One of the highlights of our week in Northumberland was the chance to go to a wonderful secondhand bookshop, Barter Books. As the Dafter wasn’t up to going there with us, Michael and I took turns to spend time there. On my visit, people were arriving with boxes and bags of books to barter. There’s a desk where they give you credit to spend for your books – though you don’t need to barter, they also accept cash and the usual cards.
As you might notice, Barter Books is located in a former railway station. The owners have done a great job both of transforming it into a bookshop, and also of keeping the original features of the Victorian station. The first room you come into offers coffee and tea on an honour system, comfy sofas and stiff-upper-lip posters.
The next room you come to has a wonderful mural featuring writers, and a train that rattles around an elevated track. Barter Books is known for its selection of specialist books on railways.
The lines of poetry run throughout the entire place. I liked all the artistic touches:
Dogs are very well catered for with the Victorian “Filtered Water” fountain:
Barter Books has a great selection of fiction and non-fiction, as well as cases of valuable collectors books. It reminded me of a landmark second-hand bookshop in my home town, Powell’s Books in Portland, Oregon. I’m proud to have a personal connection to Powell’s. In the 1960s, Mr. Powell was our landlord and a family friend. I have very fond memories of him. He used to take our family for drinks at the Benson Hotel, and buy me and my sister Shirley Temples. It was a huge treat. I also loved looking out from the balcony of his house at the neon night lights of downtown. He was a very generous man and one of the only adults I knew who spoiled us children with surprises of cash presents. Mr. Powell had an idea for starting up a second-hand bookshop, and my father helped make the very first bookshelves for Powell’s Books.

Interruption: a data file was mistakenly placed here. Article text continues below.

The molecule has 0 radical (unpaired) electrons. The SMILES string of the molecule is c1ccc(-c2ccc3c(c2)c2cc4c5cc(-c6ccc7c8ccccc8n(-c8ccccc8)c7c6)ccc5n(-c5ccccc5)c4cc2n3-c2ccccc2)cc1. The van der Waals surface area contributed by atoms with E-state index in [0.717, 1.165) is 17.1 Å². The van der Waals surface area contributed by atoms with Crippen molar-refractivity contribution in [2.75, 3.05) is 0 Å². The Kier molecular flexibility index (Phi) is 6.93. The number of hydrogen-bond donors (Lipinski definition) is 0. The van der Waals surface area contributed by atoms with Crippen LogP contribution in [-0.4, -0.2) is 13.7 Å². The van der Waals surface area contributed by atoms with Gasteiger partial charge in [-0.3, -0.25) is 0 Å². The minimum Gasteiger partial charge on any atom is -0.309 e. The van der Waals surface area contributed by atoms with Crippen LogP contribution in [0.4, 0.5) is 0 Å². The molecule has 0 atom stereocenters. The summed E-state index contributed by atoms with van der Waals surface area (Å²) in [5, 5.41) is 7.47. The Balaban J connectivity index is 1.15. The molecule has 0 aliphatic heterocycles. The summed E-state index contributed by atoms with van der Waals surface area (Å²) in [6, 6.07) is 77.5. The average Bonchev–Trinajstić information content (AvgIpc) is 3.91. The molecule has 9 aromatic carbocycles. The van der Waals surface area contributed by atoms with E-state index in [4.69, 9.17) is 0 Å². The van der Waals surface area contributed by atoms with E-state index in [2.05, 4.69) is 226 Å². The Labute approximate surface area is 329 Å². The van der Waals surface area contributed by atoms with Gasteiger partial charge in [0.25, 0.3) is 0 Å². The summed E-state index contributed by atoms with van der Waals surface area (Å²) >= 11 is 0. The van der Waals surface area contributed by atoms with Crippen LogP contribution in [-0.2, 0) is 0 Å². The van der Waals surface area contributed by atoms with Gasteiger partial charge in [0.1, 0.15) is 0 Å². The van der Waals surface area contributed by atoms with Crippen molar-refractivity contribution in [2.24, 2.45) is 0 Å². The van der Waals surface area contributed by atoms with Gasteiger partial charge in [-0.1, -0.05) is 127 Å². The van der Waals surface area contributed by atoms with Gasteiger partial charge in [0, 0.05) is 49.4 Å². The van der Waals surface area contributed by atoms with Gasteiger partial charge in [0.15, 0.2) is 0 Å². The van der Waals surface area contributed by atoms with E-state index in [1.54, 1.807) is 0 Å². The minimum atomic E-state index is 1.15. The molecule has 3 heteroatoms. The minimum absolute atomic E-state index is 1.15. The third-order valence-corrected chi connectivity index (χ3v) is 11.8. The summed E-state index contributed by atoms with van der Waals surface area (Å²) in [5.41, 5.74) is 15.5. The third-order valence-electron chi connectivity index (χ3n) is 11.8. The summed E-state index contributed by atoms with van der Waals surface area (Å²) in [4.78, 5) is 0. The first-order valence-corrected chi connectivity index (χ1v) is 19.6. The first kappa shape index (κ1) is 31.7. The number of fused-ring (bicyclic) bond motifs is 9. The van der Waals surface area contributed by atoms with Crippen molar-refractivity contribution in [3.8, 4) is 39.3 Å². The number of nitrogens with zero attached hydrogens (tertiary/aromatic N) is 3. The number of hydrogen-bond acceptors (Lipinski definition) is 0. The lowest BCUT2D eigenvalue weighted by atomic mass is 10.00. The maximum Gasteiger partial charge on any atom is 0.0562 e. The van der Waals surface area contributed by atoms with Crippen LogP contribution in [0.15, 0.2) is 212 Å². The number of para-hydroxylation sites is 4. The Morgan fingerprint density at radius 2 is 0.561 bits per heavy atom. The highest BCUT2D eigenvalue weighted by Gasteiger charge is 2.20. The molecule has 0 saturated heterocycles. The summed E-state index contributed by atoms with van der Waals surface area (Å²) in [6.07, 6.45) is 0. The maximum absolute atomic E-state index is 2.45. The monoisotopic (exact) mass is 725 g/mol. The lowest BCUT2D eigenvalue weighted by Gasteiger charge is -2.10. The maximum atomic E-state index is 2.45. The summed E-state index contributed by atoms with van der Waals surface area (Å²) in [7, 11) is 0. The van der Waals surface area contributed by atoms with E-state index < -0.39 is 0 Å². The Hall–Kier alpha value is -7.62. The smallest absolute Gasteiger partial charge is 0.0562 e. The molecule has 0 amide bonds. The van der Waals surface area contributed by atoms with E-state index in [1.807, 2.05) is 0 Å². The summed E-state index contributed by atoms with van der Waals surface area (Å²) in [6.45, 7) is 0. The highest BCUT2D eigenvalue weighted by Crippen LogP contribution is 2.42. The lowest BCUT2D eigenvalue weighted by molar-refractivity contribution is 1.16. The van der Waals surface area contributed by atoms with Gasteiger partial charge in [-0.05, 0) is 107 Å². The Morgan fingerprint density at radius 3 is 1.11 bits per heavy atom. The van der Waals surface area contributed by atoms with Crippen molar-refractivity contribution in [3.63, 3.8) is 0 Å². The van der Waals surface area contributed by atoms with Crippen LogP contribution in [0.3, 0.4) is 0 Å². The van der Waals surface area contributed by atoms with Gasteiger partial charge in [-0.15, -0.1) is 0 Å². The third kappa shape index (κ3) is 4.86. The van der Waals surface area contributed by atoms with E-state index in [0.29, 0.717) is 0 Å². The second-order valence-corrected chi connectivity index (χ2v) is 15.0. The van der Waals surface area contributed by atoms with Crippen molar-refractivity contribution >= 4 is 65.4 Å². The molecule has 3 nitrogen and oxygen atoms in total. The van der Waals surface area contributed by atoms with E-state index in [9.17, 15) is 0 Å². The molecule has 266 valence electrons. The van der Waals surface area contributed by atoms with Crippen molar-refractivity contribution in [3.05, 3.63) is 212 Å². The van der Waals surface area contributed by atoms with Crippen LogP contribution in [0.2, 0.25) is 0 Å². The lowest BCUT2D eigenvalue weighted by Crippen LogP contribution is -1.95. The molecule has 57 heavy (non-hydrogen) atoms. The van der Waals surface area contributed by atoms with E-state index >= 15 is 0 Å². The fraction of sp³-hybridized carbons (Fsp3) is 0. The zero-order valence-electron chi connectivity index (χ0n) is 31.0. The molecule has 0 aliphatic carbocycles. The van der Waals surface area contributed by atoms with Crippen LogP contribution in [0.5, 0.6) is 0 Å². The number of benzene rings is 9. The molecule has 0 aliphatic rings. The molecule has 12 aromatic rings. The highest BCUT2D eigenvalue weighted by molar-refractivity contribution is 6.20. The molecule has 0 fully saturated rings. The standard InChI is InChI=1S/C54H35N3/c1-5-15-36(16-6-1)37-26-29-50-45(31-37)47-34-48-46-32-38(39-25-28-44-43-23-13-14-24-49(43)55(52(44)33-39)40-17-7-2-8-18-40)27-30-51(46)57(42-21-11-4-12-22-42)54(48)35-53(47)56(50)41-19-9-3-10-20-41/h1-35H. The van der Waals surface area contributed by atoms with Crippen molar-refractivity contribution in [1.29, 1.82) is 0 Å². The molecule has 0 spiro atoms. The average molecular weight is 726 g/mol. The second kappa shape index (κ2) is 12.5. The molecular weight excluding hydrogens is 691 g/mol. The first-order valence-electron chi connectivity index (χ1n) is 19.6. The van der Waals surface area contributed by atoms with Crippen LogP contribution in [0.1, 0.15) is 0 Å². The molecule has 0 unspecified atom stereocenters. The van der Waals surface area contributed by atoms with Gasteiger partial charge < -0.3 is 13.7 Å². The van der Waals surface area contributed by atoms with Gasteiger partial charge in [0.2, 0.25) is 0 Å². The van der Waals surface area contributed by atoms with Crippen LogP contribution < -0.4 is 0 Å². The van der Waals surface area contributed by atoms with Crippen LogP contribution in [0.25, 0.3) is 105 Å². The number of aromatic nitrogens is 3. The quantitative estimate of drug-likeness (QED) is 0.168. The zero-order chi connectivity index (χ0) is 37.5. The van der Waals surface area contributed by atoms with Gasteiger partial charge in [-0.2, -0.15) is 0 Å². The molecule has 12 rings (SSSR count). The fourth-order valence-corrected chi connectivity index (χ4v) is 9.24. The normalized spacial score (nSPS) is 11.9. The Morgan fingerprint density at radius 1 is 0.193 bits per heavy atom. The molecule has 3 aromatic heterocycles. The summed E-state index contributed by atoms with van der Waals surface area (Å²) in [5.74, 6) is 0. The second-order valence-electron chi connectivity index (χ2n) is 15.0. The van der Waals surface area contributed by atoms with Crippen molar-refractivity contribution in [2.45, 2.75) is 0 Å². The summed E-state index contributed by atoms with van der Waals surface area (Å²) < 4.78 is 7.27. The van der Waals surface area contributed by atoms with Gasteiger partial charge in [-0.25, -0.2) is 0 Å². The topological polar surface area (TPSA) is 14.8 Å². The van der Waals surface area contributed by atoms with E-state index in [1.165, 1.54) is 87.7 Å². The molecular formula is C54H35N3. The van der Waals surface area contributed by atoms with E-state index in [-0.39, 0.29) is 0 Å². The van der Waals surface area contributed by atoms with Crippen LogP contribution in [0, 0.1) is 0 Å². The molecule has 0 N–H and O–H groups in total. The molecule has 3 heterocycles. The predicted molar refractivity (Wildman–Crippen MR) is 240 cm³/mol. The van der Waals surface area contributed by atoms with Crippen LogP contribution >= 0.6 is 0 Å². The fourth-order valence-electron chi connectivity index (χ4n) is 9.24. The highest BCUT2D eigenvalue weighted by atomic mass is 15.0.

Barter Books has lovely Victorian velvet seats where you’re free to sit and look through books. There’s a restaurant and also the original Waiting Room full of comfy seats and tables, and people sitting reading. I had a very tasty cheese toastie in the restaurant the day I went. For me this was a very big treat! (Though no Shirley Temple.) Along with a return trip to Holy Island, Michael and I hope to be able to visit Barter Books together one day as well. If you’re anywhere near Alnwick, I would really recommend going there, and leaving yourself at least an hour to get lost amongst the books.
Happy August, everyone!